I enjoy teaching photographers, those who are just starting or those who are looking to step up to another level, one of my sacred mantras for image making.
Light attracts the eye. But shadow attracts curiosity.
The above mantra helps explain why I photograph everything - people, places, what I'm eating - with so much contrast between light and shadow.
It's a significant contributing factor for why my portrait work is all-but exclusively with off camera strobes.
Years ago as a wedding photographer, it was how I preferred to use natural light.
It's how I see a scene, whether in a city or national park. If I'm true to my desire to be something of a visual storyteller, how I use shadow and light are similar to the roles protagonist and setting have for a writer.
When I started as a portrait photographer way back in 2015, fumbling around with trying to start a sustainable business, I came up during a time when light and airy wedding photography was the trend.
More-established wedding photographers were selling presets. Blown out highlights. Desaturated color. Soft.
Ever look at a window where direct sunlight is pouring through, and you have to squint to see what's there? That's what light and airy photography made me do.
I found myself more and more drifting toward a different kind of mastery. I wanted to learn from the styles of wedding photographers like Cliff Mautner and Susan Stripling, from the likes of Joe McNally, and more recently, sport photographers like Matt Hernandez, Jean Fruth, and Paul Rutherford.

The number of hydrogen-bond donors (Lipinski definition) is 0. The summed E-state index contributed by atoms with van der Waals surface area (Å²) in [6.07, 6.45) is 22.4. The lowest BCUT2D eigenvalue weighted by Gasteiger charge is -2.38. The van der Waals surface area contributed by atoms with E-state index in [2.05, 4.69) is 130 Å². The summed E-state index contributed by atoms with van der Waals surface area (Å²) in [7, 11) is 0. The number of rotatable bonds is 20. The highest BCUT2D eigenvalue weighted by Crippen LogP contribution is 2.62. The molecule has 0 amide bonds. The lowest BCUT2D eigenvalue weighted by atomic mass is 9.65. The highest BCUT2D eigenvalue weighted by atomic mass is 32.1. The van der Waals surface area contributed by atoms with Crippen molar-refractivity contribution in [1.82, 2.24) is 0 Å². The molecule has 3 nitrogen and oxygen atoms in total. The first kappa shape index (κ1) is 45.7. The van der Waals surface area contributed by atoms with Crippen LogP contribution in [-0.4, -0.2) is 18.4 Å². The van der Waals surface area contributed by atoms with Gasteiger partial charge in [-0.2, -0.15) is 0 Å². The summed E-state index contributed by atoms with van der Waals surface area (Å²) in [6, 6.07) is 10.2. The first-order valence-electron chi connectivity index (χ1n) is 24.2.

Go ahead and take a look. Light and shadow. High contrast. They all have it in common.
This isn't to say that you absolutely must deploy dark-and-moody styles to your photography.
This is to say when you set out on a photographer's journey, like I did, start paying attention to whose work you love and ask yourself what they have in common.
What is it about those images that make you stop scrolling on your phone? What is it that draws out an emotional response?
And for me, I had to concede something. That in spite of the light-and-airy trends, I am not a light-and-airy person.
My heart and soul drifts toward something else.
That's how I began to develop that sacred mantra - Light attracts the eye, shadow attracts curiosity.
I believe it also is more compatible with how our eyes work. Here's what I mean:
More often than not, our eyes immediately race toward the lightest part of an image. Knowing this, you can make smart decisions about what your subject is and where you want the eyes of you audience to go.
But an image and the story within it is often more than just the subject. As Cliff Mautner would advise you, think three dimensionally (foreground, subject, background).
For me, I believe, the eyes after moving toward the lightest part of a photograph will then begin to investigate what's around it. Our curiosity can't help itself. The details of a wedding dress. The features of a landscape. The nooks and crannies of a city street. The texture of skin.
Then, our eyes and minds seem to take a step back, seeing perhaps for the first time the image as a whole. The subject and his/her/its place in his/her/its environment.
When I make an image, I want you to pause. I want you to stop and look, to contemplate, to feel.
To achieve that, I deploy dark-and-moody.
Dave Pidgeon is a seasoned writer and photographer from Lancaster, Pa. You can contact him at firstname.lastname@example.org.